“All we wanted was for people to get together and start exchanging notes and business cards,” said Ed Aumen, then-director of Patagonia’s workwear division. “However, Polis’ administration said that they would be willing to locate enough land in the state to conduct a test plot for the next season.”

Patagonia and Wright-Oakes Farms in the San Luis Valley were linked by Polis’ office for a 500-acre tract. The high, dry valley is ideal for hemp, which can thrive with less water and at greater altitudes than other crops. However, the project ran into the same problem as previous industrial hemp efforts in the United States: the necessary infrastructure and expertise to cultivate hemp no longer exist. Decortication, the process of stripping raw hemp down to the usable fibers, is not available to American growers. They don’t even have the seeds to produce hemp at a height of 7,500 feet.

Fortunately, Patagonia’s Chinese hemp supplier, who was there at the Denver conference, stepped in and supplied the seeds (it turned out that the Chinese farm is at the same altitude as the San Luis Valley). The supplier also said that it will offer knowledge and even ship necessary hemp harvesting equipment to Colorado. Patagonia would then ship the processed hemp to China, where it would be made into workwear. Then came COVID-19.

“So he couldn’t transport the machinery,” Aumen, who left Patagonia in June, said. “However, they managed to track down a decortication machine in Colorado. It’s perplexing to me that someone would sit on something like that, yet they did. We were soon zooming back and forth between the Chinese textile factory and the farmer in southern Colorado.”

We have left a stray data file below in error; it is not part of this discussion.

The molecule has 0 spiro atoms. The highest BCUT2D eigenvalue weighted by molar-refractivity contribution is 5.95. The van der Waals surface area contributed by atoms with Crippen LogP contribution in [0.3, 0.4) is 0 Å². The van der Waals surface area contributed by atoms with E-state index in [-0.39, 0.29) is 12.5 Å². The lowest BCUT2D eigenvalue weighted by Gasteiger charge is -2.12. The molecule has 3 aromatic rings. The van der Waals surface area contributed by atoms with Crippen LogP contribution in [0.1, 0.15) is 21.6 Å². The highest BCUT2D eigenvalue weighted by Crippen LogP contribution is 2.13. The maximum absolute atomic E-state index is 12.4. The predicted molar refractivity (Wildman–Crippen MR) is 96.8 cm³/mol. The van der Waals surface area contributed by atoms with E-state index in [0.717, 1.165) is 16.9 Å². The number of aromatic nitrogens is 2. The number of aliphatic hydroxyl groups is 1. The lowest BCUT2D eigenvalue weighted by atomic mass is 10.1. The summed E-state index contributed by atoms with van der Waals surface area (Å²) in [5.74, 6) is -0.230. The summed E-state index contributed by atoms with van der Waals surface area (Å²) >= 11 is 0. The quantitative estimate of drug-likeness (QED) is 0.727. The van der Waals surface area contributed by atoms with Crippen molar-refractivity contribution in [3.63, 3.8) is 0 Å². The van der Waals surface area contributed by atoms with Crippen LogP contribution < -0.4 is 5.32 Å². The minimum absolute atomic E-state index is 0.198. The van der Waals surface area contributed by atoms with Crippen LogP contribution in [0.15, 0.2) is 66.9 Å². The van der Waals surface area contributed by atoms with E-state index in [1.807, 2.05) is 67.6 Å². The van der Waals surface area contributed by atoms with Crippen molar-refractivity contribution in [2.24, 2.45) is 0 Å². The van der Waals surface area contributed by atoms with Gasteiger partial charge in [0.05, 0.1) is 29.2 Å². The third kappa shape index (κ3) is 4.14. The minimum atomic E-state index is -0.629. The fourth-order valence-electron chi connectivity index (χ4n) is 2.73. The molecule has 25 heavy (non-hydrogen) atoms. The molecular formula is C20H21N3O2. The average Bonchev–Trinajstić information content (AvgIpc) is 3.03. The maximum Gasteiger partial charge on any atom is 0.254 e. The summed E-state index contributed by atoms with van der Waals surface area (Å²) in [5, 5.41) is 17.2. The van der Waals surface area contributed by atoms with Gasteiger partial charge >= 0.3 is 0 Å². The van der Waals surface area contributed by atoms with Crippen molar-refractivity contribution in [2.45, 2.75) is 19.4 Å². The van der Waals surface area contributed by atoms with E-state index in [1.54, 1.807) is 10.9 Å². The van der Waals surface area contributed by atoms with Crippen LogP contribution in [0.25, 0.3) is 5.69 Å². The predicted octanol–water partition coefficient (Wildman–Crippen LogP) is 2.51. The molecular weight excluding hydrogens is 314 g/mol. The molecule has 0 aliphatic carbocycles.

Polis even went to Wright-Oakes farm, wearing a cowboy hat and inspecting the crop himself. Wright-Oakes Farms had 500 acres of hemp by harvest, which it kept in a shed while Patagonia shipped samples to China to be tested in equipment and processed into a fiber that can be spun into a yarn and fashioned into Patagonia garments.

Patagonia intends to start selling workwear produced with American hemp in the next several years, perhaps as soon as 2023, and is still working with farmers in the San Luis Valley. Despite the fact that it will still be manufactured in China, it will be the first clothing made from hemp grown in the United States, from the country’s first legal industrial hemp growing business.

Patagonia recognized the importance of hemp as a textile years ago, and the state will continue to collaborate with anybody who shares our objectives, according to Seeb.

By 2022, there will be six hemp manufacturing projects.

Althouse, on the other hand, was not impressed. He viewed the initiative as more of a show of good faith than a genuine step forward for Colorado farmers.

He claims that “you have to make hemp work for the farmer, not just the investor.” “Fortune 500 corporations may come up with crazy ideas, yet they sometimes seem to think farmers labor for nothing.”

And he believes that exporting hemp to Asia will not help the business advance.

“Beyond decortication, there is additional processing in China,” he explains. “Getting hemp fiber to function in clothing is a very unpleasant chemical process, and that’s not permitted in the United States – for good reason.”

As a result, hemp is encountering the same issue that most attempts to resurrect American industry do: the infrastructure is long gone, and production is just more cost effective abroad.